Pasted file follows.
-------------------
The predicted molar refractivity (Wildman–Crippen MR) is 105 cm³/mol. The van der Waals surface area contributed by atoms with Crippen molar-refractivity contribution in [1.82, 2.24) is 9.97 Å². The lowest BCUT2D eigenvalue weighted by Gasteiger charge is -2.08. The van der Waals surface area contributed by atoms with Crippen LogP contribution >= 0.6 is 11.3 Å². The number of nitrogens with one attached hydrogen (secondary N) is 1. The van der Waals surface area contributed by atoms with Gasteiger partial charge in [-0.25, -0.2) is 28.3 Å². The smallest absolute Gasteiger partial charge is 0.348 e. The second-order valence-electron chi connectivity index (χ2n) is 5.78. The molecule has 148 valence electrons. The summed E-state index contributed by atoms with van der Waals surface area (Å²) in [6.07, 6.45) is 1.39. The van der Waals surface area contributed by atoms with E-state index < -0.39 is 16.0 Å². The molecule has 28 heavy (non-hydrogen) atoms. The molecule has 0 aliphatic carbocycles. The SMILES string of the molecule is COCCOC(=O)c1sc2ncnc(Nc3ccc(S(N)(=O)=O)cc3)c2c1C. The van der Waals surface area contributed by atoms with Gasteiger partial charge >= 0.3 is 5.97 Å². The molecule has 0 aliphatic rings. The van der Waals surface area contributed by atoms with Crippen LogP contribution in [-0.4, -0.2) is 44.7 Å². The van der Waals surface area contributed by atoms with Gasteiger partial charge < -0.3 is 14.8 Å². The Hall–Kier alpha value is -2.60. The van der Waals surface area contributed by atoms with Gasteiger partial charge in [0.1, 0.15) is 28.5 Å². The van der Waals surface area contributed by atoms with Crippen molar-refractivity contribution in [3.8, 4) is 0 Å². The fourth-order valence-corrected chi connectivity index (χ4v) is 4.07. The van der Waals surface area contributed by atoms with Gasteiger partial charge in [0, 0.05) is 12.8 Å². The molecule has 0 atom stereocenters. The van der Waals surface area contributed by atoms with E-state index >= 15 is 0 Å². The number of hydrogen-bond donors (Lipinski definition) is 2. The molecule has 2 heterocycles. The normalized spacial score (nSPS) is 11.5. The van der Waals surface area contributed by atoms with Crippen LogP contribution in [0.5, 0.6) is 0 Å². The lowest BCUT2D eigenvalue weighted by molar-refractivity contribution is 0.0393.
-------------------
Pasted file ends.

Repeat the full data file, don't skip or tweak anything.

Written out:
The predicted molar refractivity (Wildman–Crippen MR) is 105 cm³/mol. The van der Waals surface area contributed by atoms with Crippen molar-refractivity contribution in [1.82, 2.24) is 9.97 Å². The lowest BCUT2D eigenvalue weighted by Gasteiger charge is -2.08. The van der Waals surface area contributed by atoms with Crippen LogP contribution >= 0.6 is 11.3 Å². The number of nitrogens with one attached hydrogen (secondary N) is 1. The van der Waals surface area contributed by atoms with Gasteiger partial charge in [-0.25, -0.2) is 28.3 Å². The smallest absolute Gasteiger partial charge is 0.348 e. The second-order valence-electron chi connectivity index (χ2n) is 5.78. The molecule has 148 valence electrons. The summed E-state index contributed by atoms with van der Waals surface area (Å²) in [6.07, 6.45) is 1.39. The van der Waals surface area contributed by atoms with E-state index < -0.39 is 16.0 Å². The molecule has 28 heavy (non-hydrogen) atoms. The molecule has 0 aliphatic carbocycles. The SMILES string of the molecule is COCCOC(=O)c1sc2ncnc(Nc3ccc(S(N)(=O)=O)cc3)c2c1C. The van der Waals surface area contributed by atoms with Gasteiger partial charge >= 0.3 is 5.97 Å². The molecule has 0 aliphatic rings. The van der Waals surface area contributed by atoms with Crippen LogP contribution in [-0.4, -0.2) is 44.7 Å². The van der Waals surface area contributed by atoms with Gasteiger partial charge < -0.3 is 14.8 Å². The Hall–Kier alpha value is -2.60. The van der Waals surface area contributed by atoms with Gasteiger partial charge in [0.1, 0.15) is 28.5 Å². The van der Waals surface area contributed by atoms with Crippen molar-refractivity contribution in [3.8, 4) is 0 Å². The fourth-order valence-corrected chi connectivity index (χ4v) is 4.07. The van der Waals surface area contributed by atoms with Gasteiger partial charge in [0, 0.05) is 12.8 Å². The molecule has 0 atom stereocenters. The van der Waals surface area contributed by atoms with E-state index >= 15 is 0 Å². The number of hydrogen-bond donors (Lipinski definition) is 2. The molecule has 2 heterocycles. The normalized spacial score (nSPS) is 11.5. The van der Waals surface area contributed by atoms with Crippen LogP contribution in [0.5, 0.6) is 0 Å². The lowest BCUT2D eigenvalue weighted by molar-refractivity contribution is 0.0393.